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In This Issue:

 Dan Angel

 Last Laugh


 From the Editor

Getting Even With Your Teenager

Listen up, Moms, Dads and other oppressed minorities. I bring to you a new weapon in the ongoing struggle called “Raising Your Children.” In a brilliant military maneuver, I have taken one of their most powerful weapons and turned it against them. That weapon is music.

But first, let me begin with a quick flashback to my own childhood. The year is 1966. I’m 10 years old, sitting in the kitchen of our home in Daytona Beach, Florida. The kitchen was filled with the aroma of my Mom’s salmon loaf, a despicable dish which was destined to be eaten by my dog, Mike, should he position himself under the dining room table during dinner (sorry Mom, I never could handle your salmon loaf). I was playing with my Captain Action (it was not a doll, it was an “action figure”) when my Dad came trudging through the door after a hard day’s work.

My old man did the same thing that I do — he worked in radio. One of his favorite quotes about having a career in radio was, “It’s better than working for a living.” My Dad had always been a radio man, starting in Northern Pennsylvania and eventually making his way to Ironton, Ohio. During the fall months in most of the 50s and part of the 60s, there wasn’t a single Friday night where you wouldn’t find my old man sitting in the pressbox at Tanks Memorial Stadium, broadcasting the Ironton Fighting Tiger Football Games.

When his health started to fail, his doctor told him to get his skinny butt to Florida and back in those days, when a father went somewhere, he usually took his wife and kids with him. He got a job at WMFJ in Daytona, with studios overlooking “The World’s Most Famous Beach.” We had a great house three blocks from the ocean, Dad was working in radio and all was right with the world. Except for Rock and Roll.

My old man hated Rock and Roll. His record collection was made up of big bands like those of Tommy Dorsey, Sammy Kaye and Woody Herman. The closest my Dad got to Rock and Roll was the occasional Herb Alpert and the Tijuana Brass album. And that was the problem — WMFJ was a rock and roll station.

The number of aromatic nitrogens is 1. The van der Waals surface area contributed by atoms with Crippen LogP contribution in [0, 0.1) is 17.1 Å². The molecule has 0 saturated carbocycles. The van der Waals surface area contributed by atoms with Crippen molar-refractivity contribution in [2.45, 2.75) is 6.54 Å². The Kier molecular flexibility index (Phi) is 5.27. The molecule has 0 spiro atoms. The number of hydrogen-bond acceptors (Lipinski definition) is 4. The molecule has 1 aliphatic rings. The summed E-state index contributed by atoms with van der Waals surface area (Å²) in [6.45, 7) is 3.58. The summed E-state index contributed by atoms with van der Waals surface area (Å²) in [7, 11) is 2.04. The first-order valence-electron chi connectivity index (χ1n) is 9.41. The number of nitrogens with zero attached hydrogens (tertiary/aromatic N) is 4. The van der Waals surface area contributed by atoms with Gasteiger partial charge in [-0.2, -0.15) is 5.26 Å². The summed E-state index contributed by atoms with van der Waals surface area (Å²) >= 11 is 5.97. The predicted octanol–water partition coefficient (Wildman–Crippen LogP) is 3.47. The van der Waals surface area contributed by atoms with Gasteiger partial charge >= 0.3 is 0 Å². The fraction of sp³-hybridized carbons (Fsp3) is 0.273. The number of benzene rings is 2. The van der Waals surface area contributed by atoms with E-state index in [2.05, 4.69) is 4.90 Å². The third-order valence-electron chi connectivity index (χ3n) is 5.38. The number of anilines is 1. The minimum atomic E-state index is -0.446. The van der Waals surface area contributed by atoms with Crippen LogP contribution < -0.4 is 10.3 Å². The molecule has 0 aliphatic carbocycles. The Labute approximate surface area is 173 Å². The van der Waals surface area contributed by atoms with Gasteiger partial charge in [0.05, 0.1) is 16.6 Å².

So, on that fateful day, with Captain Action in my hand and salmon fumes in my nose, I looked up to see my poor, disgusted Dad walk in the door after his airshift, sit at the table, hang his head, sigh heavily and mutter in a voice full of disdain, “Wooly Bully.”

Thus were sewn the first seeds of my rebellion. If my old man hated a song that much, I just had to get to know this Sam the Sham guy, maybe even become one of his Pharaohs. Trust me, brothers and sisters in parenthood, children have been using music against their parents since Mog the Caveman got yelled at by his Mom and Dad for banging rocks together too loudly in his cave.

Admit it, you did it, I did it. Grand Funk and the James Gang were the deadliest weapons in my arsenal. But that doesn’t mean we have to be victimized by the same tactics. And the countermeasures are simple — pretend to like the same music.

While sitting at the dinner table with your child, say something like: “Savage Garden’s new album really rocks, don’t you think?” The next time they have some of their friends over to the house, walk over to the stereo and pop a Foo Fighters CD into the player. When you’re in the shower, make sure you sing a Puff Daddy song loud enough so they can hear you as they get dressed for school.

You’ll be amazed at the results. When your child thinks you are enjoying their music, it loses much of the appeal and they will move on to something else to irritate you. But you must be strong and consistent. If they catch you listening to that Barry Manilow box set, you’ll have to start all over again.

It’s not easy. Even I have had the occasional lapse. One day last week, I had a particularly rough day at the radio ranch. I trudged into the kitchen, sat at the counter across from son number one, hung my head, sighed heavily and muttered in a voice full of disdain, “Limp Bizkit.”



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